B.H. Neumann described here how he thinks the journal should operate.  I wish his views held widely today.  The  book by Krantz, §5.5, is a good outline of the ideal editorial experience, and this paper outlines how to select referees.  However, this discussion (esp. Rick Durrett’s “rambling”) is more revealing.  Now, the reason most people are confused as to who is responsible for 1), 2) and 3), is the fact that while some journals have serious proactive editors, others do not, or their work is largely invisible.

What do managing editors and publishers do?

In theory, managing editors hire associate editors, provide logistical support, distribute paper load, etc.  In practice they also serve as handling editors for a large number of papers.  The publishers…  You know what the publishers do.  Most importantly, they either pay editors or they don’t.  They either charge libraries a lot, or they don’t.  Publishing is a business, after all…

Who wants free universal electronic publishing?

Good mathematicians.  Great mathematicians.  Mathematicians who write well and see no benefit in their papers being refereed.  Mathematicians who have many students and wish the publishing process was speedier and less cumbersome, so their students can get good jobs.  Mathematicians who do not value the editorial work and are annoyed when the paper they want to read is “by subscription only” and thus unavailable.  In general, these are people who see having to publish as an obstacle, not as a benefit.

Who does not want free universal electronic publishing?

Publishers (of course), libraries, university administrators.  These are people and establishments who see value in existing order and don’t want it destroyed.  Also: mediocre mathematicians, bad mathematicians, mathematicians from poor countries, mathematicians who don’t have access to good libraries (perhaps, paradoxically).  In general, people who need help with their papers.  People who don’t want a quick brush-off  “not good enough” or “probably well known”, but those who need advice on the references, on their English, on how the papers are structured and presented, and on what to do next.

So, who is right?

Everyone.  For some mathematicians, having all journals to be electronic with virtually no cost is an overall benefit.  But at the very least, “pro status quo” crowd have a case, in my view.  I don’t mean that Elsevier pricing policy is reasonable, I am talking about the big picture here.  In a long run, I think of journals as non-profit NGO‘s, some kind of nerdy versions of Nobel Peace Prize winning Médecins Sans Frontières.  While I imagine that in the future many excellent top level journals will be electronic and free, I also think many mid-level journals in specific areas will be run by non-profit publishers, not free at all, and will employ a number of editorial and technical stuff to help the authors, both of papers they accept and reject.  This is a public service we should strive to perform, both for the sake of those math papers, and for development of mathematics in other countries.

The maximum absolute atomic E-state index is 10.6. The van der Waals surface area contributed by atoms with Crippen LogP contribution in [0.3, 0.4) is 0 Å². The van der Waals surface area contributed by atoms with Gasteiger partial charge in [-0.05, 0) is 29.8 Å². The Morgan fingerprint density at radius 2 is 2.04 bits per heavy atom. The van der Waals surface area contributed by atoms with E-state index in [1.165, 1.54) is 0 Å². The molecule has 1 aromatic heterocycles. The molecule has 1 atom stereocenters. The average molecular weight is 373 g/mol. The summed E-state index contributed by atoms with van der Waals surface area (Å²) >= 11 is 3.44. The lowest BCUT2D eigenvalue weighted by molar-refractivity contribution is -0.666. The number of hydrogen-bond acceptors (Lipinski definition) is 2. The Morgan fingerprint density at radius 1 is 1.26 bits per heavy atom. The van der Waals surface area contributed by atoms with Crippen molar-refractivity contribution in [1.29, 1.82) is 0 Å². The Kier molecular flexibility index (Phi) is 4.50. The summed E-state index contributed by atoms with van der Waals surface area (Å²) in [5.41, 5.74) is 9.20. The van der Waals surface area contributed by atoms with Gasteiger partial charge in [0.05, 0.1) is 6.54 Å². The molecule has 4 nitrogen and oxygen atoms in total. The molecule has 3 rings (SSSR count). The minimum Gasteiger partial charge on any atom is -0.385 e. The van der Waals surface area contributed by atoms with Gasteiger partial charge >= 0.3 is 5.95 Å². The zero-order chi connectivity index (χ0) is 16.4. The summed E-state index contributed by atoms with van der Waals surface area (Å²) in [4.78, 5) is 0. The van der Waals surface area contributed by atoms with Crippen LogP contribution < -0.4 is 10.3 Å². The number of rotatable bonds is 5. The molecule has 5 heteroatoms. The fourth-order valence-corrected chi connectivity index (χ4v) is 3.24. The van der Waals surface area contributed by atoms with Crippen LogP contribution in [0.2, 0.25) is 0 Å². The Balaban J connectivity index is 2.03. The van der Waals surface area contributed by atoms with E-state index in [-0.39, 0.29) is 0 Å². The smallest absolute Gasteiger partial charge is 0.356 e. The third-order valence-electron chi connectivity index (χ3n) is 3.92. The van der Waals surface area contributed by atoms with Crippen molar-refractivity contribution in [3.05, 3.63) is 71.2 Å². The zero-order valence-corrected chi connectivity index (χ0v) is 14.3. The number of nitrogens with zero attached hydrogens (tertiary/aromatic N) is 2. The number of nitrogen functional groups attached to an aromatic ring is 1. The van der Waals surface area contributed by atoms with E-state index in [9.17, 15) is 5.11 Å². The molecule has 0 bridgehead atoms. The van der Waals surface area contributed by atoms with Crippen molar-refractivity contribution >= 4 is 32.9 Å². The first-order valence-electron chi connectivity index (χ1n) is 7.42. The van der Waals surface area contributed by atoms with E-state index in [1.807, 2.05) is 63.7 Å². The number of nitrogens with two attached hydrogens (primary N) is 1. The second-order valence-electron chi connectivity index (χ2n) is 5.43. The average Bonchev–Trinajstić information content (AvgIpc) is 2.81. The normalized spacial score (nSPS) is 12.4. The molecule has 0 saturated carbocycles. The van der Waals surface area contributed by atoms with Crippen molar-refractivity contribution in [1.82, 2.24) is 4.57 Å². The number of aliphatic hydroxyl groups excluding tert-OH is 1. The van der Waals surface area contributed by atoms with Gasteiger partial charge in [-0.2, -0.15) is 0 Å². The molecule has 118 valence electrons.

Right now, the number of mathematicians in the world is already rather large and growing.  Free journals can do only so much.  Without high quality editors paid by the publishers, with a large influx of papers from the developing world, there is a chance we might loose the traditional high standards for published second tier papers.  And I really don’t want to think of a mathematics world once the peer review system is broken.  That’s why I am not in the “free publishing camp” – in an effort to save money, we might loose something much more valuable – the system which gives foundation and justification of our work.

Second interlude: journals vis-à-vis combinatorics

I already wrote about the fate of combinatorics papers in the Annals, especially when comparison with Number Theory.  My view was gloomy but mildly optimistic.  In fact, since that post was written couple more combinatorics papers has been accepted.  Good.  But let me give you a quiz.  Here are two comparable highly selective journals – Duke J. Math. and Composito Math.  In the past 10 years Composito published exactly one (!) paper in Combinatorics (defined as primary MSC=05), of the 631 total.  In the same period, Duke published 8 combinatorics papers of 681 total.